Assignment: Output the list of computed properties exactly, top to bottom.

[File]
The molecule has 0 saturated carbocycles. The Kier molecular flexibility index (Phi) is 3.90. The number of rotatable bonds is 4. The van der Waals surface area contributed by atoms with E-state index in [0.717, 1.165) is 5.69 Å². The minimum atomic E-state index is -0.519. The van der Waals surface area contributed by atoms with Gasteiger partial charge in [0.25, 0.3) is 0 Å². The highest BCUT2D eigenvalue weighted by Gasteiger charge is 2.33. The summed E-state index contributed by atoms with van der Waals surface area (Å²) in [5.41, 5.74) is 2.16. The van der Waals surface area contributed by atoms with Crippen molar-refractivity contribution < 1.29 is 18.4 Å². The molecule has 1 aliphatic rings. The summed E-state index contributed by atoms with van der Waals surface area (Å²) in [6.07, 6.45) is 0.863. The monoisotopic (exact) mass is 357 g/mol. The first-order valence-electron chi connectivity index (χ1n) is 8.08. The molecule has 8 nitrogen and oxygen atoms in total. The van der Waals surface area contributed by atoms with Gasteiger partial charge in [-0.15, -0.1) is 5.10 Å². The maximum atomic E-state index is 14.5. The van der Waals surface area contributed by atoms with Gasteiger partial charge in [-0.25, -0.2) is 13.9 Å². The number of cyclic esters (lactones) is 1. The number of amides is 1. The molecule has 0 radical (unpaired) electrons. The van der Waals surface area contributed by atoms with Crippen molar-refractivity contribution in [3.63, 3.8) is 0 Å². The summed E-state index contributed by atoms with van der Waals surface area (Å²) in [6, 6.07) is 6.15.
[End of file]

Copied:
The molecule has 0 saturated carbocycles. The Kier molecular flexibility index (Phi) is 3.90. The number of rotatable bonds is 4. The van der Waals surface area contributed by atoms with E-state index in [0.717, 1.165) is 5.69 Å². The minimum atomic E-state index is -0.519. The van der Waals surface area contributed by atoms with Gasteiger partial charge in [0.25, 0.3) is 0 Å². The highest BCUT2D eigenvalue weighted by Gasteiger charge is 2.33. The summed E-state index contributed by atoms with van der Waals surface area (Å²) in [5.41, 5.74) is 2.16. The van der Waals surface area contributed by atoms with Crippen molar-refractivity contribution < 1.29 is 18.4 Å². The molecule has 1 aliphatic rings. The summed E-state index contributed by atoms with van der Waals surface area (Å²) in [6.07, 6.45) is 0.863. The monoisotopic (exact) mass is 357 g/mol. The first-order valence-electron chi connectivity index (χ1n) is 8.08. The molecule has 8 nitrogen and oxygen atoms in total. The van der Waals surface area contributed by atoms with Gasteiger partial charge in [-0.15, -0.1) is 5.10 Å². The maximum atomic E-state index is 14.5. The van der Waals surface area contributed by atoms with Gasteiger partial charge in [-0.25, -0.2) is 13.9 Å². The number of cyclic esters (lactones) is 1. The number of amides is 1. The molecule has 0 radical (unpaired) electrons. The van der Waals surface area contributed by atoms with Crippen molar-refractivity contribution in [3.63, 3.8) is 0 Å². The summed E-state index contributed by atoms with van der Waals surface area (Å²) in [6, 6.07) is 6.15.